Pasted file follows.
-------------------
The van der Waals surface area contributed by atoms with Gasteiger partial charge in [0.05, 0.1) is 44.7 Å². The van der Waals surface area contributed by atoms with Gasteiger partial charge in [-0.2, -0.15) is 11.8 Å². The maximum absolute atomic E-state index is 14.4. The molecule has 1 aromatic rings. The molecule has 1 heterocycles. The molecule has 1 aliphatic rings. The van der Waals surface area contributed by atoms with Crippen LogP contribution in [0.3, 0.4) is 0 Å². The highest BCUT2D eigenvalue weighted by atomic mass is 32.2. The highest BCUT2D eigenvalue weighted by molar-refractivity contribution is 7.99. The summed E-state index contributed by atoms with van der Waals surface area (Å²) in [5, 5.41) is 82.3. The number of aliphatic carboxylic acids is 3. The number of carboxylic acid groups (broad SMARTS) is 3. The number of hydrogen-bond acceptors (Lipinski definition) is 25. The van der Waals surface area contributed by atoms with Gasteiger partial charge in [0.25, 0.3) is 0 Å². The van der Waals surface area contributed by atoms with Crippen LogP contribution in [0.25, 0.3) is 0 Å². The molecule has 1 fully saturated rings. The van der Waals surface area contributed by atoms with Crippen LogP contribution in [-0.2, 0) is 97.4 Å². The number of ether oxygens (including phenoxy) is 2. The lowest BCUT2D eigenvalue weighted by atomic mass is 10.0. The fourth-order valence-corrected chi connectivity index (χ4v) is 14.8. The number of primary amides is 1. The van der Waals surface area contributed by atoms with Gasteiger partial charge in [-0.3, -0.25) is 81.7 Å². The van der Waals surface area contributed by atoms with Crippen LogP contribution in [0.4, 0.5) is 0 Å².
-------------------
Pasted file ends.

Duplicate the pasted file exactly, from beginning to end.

The van der Waals surface area contributed by atoms with Gasteiger partial charge in [0.05, 0.1) is 44.7 Å². The van der Waals surface area contributed by atoms with Gasteiger partial charge in [-0.2, -0.15) is 11.8 Å². The maximum absolute atomic E-state index is 14.4. The molecule has 1 aromatic rings. The molecule has 1 heterocycles. The molecule has 1 aliphatic rings. The van der Waals surface area contributed by atoms with Crippen LogP contribution in [0.3, 0.4) is 0 Å². The highest BCUT2D eigenvalue weighted by atomic mass is 32.2. The highest BCUT2D eigenvalue weighted by molar-refractivity contribution is 7.99. The summed E-state index contributed by atoms with van der Waals surface area (Å²) in [5, 5.41) is 82.3. The number of aliphatic carboxylic acids is 3. The number of carboxylic acid groups (broad SMARTS) is 3. The number of hydrogen-bond acceptors (Lipinski definition) is 25. The van der Waals surface area contributed by atoms with Gasteiger partial charge in [0.25, 0.3) is 0 Å². The van der Waals surface area contributed by atoms with Crippen LogP contribution in [0.25, 0.3) is 0 Å². The molecule has 1 fully saturated rings. The van der Waals surface area contributed by atoms with Crippen LogP contribution in [-0.2, 0) is 97.4 Å². The number of ether oxygens (including phenoxy) is 2. The lowest BCUT2D eigenvalue weighted by atomic mass is 10.0. The fourth-order valence-corrected chi connectivity index (χ4v) is 14.8. The number of primary amides is 1. The van der Waals surface area contributed by atoms with Gasteiger partial charge in [-0.3, -0.25) is 81.7 Å². The van der Waals surface area contributed by atoms with Crippen LogP contribution in [0.4, 0.5) is 0 Å².